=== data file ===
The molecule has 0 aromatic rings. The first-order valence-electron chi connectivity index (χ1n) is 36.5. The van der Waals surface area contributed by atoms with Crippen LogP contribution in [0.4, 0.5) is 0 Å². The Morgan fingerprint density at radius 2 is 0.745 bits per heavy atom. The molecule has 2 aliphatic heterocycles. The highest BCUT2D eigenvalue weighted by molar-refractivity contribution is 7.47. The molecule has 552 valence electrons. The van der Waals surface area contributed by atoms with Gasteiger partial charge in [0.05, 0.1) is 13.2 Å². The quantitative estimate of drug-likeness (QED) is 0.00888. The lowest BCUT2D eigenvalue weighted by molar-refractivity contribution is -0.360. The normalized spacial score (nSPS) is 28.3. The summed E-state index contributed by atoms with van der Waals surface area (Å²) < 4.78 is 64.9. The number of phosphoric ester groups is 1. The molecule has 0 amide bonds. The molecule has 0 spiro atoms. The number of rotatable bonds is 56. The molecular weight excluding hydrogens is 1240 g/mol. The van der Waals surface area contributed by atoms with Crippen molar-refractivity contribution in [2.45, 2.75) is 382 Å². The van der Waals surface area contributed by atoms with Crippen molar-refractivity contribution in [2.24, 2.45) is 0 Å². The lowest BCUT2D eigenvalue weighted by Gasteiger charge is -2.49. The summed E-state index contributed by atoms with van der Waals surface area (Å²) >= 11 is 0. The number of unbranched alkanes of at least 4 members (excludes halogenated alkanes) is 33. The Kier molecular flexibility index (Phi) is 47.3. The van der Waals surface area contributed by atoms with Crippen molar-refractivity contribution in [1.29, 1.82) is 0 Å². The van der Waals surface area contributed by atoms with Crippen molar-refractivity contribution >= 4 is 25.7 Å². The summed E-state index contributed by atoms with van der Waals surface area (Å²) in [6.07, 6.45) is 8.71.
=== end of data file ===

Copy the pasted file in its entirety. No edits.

The molecule has 0 aromatic rings. The first-order valence-electron chi connectivity index (χ1n) is 36.5. The van der Waals surface area contributed by atoms with Crippen LogP contribution in [0.4, 0.5) is 0 Å². The Morgan fingerprint density at radius 2 is 0.745 bits per heavy atom. The molecule has 2 aliphatic heterocycles. The highest BCUT2D eigenvalue weighted by molar-refractivity contribution is 7.47. The molecule has 552 valence electrons. The van der Waals surface area contributed by atoms with Gasteiger partial charge in [0.05, 0.1) is 13.2 Å². The quantitative estimate of drug-likeness (QED) is 0.00888. The lowest BCUT2D eigenvalue weighted by molar-refractivity contribution is -0.360. The normalized spacial score (nSPS) is 28.3. The summed E-state index contributed by atoms with van der Waals surface area (Å²) < 4.78 is 64.9. The number of phosphoric ester groups is 1. The molecule has 0 amide bonds. The molecule has 0 spiro atoms. The number of rotatable bonds is 56. The molecular weight excluding hydrogens is 1240 g/mol. The van der Waals surface area contributed by atoms with Crippen molar-refractivity contribution in [2.45, 2.75) is 382 Å². The van der Waals surface area contributed by atoms with Crippen molar-refractivity contribution in [2.24, 2.45) is 0 Å². The lowest BCUT2D eigenvalue weighted by Gasteiger charge is -2.49. The summed E-state index contributed by atoms with van der Waals surface area (Å²) >= 11 is 0. The number of unbranched alkanes of at least 4 members (excludes halogenated alkanes) is 33. The Kier molecular flexibility index (Phi) is 47.3. The van der Waals surface area contributed by atoms with Crippen molar-refractivity contribution in [1.29, 1.82) is 0 Å². The van der Waals surface area contributed by atoms with Crippen molar-refractivity contribution >= 4 is 25.7 Å². The summed E-state index contributed by atoms with van der Waals surface area (Å²) in [6.07, 6.45) is 8.71.